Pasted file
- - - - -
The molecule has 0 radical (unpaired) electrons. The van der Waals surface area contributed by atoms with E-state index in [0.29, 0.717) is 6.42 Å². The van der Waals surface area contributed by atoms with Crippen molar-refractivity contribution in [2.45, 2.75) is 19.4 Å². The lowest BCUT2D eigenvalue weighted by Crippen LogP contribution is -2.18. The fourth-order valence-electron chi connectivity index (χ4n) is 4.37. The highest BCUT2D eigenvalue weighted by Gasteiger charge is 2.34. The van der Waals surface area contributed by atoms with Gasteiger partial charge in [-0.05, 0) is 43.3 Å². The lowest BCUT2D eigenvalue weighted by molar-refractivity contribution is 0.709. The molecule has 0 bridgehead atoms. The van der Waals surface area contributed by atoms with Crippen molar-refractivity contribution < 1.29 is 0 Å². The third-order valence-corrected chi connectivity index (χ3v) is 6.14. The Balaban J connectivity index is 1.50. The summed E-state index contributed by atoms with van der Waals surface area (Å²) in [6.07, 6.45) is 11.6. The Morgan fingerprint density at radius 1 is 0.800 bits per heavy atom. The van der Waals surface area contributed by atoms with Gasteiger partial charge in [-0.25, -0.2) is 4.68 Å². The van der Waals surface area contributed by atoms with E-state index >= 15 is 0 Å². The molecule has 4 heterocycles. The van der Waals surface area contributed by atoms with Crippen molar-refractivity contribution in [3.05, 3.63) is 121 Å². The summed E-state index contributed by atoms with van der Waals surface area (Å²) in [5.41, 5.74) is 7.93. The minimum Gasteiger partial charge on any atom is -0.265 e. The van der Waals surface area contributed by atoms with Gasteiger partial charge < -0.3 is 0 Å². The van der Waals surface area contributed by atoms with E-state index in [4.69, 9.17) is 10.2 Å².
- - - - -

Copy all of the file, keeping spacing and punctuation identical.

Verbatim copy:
The molecule has 0 radical (unpaired) electrons. The van der Waals surface area contributed by atoms with E-state index in [0.29, 0.717) is 6.42 Å². The van der Waals surface area contributed by atoms with Crippen molar-refractivity contribution in [2.45, 2.75) is 19.4 Å². The lowest BCUT2D eigenvalue weighted by Crippen LogP contribution is -2.18. The fourth-order valence-electron chi connectivity index (χ4n) is 4.37. The highest BCUT2D eigenvalue weighted by Gasteiger charge is 2.34. The van der Waals surface area contributed by atoms with Gasteiger partial charge in [-0.05, 0) is 43.3 Å². The lowest BCUT2D eigenvalue weighted by molar-refractivity contribution is 0.709. The molecule has 0 bridgehead atoms. The van der Waals surface area contributed by atoms with Crippen molar-refractivity contribution < 1.29 is 0 Å². The third-order valence-corrected chi connectivity index (χ3v) is 6.14. The Balaban J connectivity index is 1.50. The summed E-state index contributed by atoms with van der Waals surface area (Å²) in [6.07, 6.45) is 11.6. The Morgan fingerprint density at radius 1 is 0.800 bits per heavy atom. The van der Waals surface area contributed by atoms with Gasteiger partial charge in [-0.25, -0.2) is 4.68 Å². The van der Waals surface area contributed by atoms with E-state index >= 15 is 0 Å². The molecule has 4 heterocycles. The van der Waals surface area contributed by atoms with Crippen molar-refractivity contribution in [3.05, 3.63) is 121 Å². The summed E-state index contributed by atoms with van der Waals surface area (Å²) in [5.41, 5.74) is 7.93. The minimum Gasteiger partial charge on any atom is -0.265 e. The van der Waals surface area contributed by atoms with Gasteiger partial charge < -0.3 is 0 Å². The van der Waals surface area contributed by atoms with E-state index in [4.69, 9.17) is 10.2 Å².